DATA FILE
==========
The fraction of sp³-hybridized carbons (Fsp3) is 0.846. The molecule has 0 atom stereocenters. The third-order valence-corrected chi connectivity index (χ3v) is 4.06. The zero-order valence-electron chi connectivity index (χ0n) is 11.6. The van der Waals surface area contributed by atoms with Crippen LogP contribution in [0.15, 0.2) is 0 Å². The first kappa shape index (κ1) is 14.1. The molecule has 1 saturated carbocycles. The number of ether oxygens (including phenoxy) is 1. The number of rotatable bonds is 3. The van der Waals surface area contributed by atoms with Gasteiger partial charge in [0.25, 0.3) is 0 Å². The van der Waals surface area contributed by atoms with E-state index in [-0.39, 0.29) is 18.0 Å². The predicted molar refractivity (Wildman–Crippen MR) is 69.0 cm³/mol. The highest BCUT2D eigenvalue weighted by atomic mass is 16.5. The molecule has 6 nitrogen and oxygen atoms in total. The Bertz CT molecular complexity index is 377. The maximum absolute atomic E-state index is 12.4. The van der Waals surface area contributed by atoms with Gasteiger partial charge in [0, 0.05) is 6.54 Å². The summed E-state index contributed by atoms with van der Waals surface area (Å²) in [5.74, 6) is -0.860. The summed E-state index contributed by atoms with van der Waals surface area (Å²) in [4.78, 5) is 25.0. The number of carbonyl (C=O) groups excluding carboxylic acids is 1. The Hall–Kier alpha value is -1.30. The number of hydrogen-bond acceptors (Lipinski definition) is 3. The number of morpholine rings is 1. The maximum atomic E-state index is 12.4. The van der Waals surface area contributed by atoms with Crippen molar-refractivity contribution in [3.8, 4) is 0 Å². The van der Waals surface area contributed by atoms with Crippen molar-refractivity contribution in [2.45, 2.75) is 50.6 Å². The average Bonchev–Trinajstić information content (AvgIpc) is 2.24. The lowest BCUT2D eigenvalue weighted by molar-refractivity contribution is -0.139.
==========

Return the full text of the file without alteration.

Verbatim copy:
The fraction of sp³-hybridized carbons (Fsp3) is 0.846. The molecule has 0 atom stereocenters. The third-order valence-corrected chi connectivity index (χ3v) is 4.06. The zero-order valence-electron chi connectivity index (χ0n) is 11.6. The van der Waals surface area contributed by atoms with Crippen LogP contribution in [0.15, 0.2) is 0 Å². The first kappa shape index (κ1) is 14.1. The molecule has 1 saturated carbocycles. The number of ether oxygens (including phenoxy) is 1. The number of rotatable bonds is 3. The van der Waals surface area contributed by atoms with Gasteiger partial charge in [0.25, 0.3) is 0 Å². The van der Waals surface area contributed by atoms with E-state index in [-0.39, 0.29) is 18.0 Å². The predicted molar refractivity (Wildman–Crippen MR) is 69.0 cm³/mol. The highest BCUT2D eigenvalue weighted by atomic mass is 16.5. The molecule has 6 nitrogen and oxygen atoms in total. The Bertz CT molecular complexity index is 377. The maximum absolute atomic E-state index is 12.4. The van der Waals surface area contributed by atoms with Gasteiger partial charge in [0, 0.05) is 6.54 Å². The summed E-state index contributed by atoms with van der Waals surface area (Å²) in [5.74, 6) is -0.860. The summed E-state index contributed by atoms with van der Waals surface area (Å²) in [4.78, 5) is 25.0. The number of carbonyl (C=O) groups excluding carboxylic acids is 1. The Hall–Kier alpha value is -1.30. The number of hydrogen-bond acceptors (Lipinski definition) is 3. The number of morpholine rings is 1. The maximum atomic E-state index is 12.4. The van der Waals surface area contributed by atoms with Crippen molar-refractivity contribution in [3.8, 4) is 0 Å². The van der Waals surface area contributed by atoms with Crippen molar-refractivity contribution in [2.45, 2.75) is 50.6 Å². The average Bonchev–Trinajstić information content (AvgIpc) is 2.24. The lowest BCUT2D eigenvalue weighted by molar-refractivity contribution is -0.139.